For all we’ve heard about iOS 7 in the lead up to next week’s iPhone event, one Apple avenue has been eerily silent: iBooks and the iBooks Store (née iBookstore).
If nothing else, the app is ripe for a design change in line with the rest of iOS 7, and the WWDC preview of OS X Mavericks’s iBooks for Mac would seem to suggest as much—a demo of the Mac app given by Apple senior vice president Craig Federighi showed nary a wooden shelf or animated page turn in sight. But that alone won’t be enough to give iBooks its time in the spotlight next Tuesday. Instead, I suspect we’ll see something a little more significant: support for iBooks Author ebooks on the iPhone.
When the company’s free iBooks Author tool and its proprietary format were first released in 2012, Apple had a legitimate reason to exclude the iPhone. The app was designed first and foremost for textbooks, with an eye to boosting iPad adoption in classrooms; thus it featured landscape-only templates with interactive elements and fixed-size text—hardly features that were friendly to devices with smaller screens.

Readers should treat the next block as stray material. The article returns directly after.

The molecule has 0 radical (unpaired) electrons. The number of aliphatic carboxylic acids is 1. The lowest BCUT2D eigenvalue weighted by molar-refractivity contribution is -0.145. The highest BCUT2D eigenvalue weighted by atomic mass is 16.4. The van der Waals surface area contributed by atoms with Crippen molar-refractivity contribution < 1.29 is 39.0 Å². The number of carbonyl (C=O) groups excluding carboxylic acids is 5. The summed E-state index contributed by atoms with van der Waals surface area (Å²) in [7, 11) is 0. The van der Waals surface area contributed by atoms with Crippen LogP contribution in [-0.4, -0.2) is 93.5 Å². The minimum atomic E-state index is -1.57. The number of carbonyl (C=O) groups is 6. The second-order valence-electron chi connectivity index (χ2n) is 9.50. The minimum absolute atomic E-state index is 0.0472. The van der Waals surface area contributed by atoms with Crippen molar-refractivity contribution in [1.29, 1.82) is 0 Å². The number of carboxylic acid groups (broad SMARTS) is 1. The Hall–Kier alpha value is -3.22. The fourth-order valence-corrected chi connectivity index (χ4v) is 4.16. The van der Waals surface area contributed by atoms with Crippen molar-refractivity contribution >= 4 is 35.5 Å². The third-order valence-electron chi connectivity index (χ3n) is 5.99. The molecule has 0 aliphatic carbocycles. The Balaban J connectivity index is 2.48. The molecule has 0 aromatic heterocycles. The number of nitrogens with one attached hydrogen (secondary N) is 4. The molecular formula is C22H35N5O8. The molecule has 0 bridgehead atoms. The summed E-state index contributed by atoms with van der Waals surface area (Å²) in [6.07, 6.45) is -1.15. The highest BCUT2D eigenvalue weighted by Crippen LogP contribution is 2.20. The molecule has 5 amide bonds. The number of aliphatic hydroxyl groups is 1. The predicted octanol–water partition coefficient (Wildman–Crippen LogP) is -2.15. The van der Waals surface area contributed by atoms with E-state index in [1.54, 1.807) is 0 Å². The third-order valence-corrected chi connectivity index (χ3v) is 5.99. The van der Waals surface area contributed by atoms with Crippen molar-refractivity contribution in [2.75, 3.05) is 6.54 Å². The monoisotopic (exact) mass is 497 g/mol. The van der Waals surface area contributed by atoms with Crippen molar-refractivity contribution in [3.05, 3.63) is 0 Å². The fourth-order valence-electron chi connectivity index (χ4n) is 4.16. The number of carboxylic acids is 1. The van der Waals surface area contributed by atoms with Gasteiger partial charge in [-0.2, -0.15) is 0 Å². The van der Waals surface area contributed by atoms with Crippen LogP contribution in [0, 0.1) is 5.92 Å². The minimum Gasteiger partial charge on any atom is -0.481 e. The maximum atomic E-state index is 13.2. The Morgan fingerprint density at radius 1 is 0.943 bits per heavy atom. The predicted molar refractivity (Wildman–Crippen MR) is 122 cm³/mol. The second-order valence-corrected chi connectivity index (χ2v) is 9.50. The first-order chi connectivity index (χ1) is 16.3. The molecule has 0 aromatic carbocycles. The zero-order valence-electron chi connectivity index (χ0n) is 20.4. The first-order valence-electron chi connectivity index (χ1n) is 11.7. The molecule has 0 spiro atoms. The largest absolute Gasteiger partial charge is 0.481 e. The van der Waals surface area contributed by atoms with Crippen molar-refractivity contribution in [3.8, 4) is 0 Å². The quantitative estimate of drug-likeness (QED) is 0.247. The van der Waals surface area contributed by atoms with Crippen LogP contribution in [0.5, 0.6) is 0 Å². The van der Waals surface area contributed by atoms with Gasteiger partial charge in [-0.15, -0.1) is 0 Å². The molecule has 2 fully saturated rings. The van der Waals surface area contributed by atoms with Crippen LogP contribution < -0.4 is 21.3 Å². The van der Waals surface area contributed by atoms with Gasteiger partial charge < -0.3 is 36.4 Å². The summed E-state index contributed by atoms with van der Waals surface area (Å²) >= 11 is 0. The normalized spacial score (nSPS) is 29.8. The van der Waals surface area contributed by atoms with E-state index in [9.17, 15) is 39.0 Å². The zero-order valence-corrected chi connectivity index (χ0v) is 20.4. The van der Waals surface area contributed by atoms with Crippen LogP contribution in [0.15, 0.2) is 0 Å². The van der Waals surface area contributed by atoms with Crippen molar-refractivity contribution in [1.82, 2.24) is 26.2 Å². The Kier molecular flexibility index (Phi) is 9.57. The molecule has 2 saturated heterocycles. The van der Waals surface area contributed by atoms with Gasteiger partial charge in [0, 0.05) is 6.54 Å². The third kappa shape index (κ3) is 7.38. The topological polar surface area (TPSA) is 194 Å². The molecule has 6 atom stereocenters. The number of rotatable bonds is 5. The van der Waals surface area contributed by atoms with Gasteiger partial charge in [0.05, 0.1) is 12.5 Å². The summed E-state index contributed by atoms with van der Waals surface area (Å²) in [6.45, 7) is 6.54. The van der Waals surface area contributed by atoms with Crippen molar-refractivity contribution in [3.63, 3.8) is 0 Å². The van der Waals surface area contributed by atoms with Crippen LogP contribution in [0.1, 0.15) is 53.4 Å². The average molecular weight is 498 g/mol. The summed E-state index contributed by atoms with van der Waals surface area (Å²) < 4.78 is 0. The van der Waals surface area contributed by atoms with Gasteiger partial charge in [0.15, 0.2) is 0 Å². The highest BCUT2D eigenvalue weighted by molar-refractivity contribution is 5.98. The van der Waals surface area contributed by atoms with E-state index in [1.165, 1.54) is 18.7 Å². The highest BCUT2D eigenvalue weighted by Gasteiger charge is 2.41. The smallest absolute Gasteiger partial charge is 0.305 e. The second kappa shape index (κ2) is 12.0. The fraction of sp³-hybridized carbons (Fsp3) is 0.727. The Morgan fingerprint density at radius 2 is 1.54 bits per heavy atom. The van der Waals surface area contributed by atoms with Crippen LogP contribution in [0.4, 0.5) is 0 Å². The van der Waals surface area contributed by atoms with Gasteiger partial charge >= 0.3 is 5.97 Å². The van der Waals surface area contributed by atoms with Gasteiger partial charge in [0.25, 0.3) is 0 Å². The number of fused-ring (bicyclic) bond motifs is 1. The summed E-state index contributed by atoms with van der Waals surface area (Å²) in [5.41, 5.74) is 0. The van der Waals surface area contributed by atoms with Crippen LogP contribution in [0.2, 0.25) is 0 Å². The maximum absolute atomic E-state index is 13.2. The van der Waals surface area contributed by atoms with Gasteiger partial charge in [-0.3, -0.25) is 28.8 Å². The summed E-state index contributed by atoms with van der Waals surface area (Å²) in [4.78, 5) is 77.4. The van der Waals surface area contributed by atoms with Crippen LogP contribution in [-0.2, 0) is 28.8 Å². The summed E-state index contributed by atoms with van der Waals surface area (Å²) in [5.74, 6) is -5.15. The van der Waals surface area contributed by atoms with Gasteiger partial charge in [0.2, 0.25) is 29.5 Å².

But times have changed. iBooks Author ebooks have expanded far beyond textbooks, and they can now be read on the iPad mini and even support portrait layouts. And when it launches this fall, OS X Mavericks will let you read iBooks Author ebooks on the Mac, leaving the iPhone—arguably Apple’s flagship product—as the sole device (besides the Apple TV) that’s unable to read Apple’s proprietary ebook format. (You can’t view or purchase iBooks Author-only books on the iPhone, either—you must instead buy them on the Mac or iPad.) Even if the company expects fewer readers to view iBooks Author ebooks on its smartphone, it seems strange to leave such a gaping hole in comaptibility.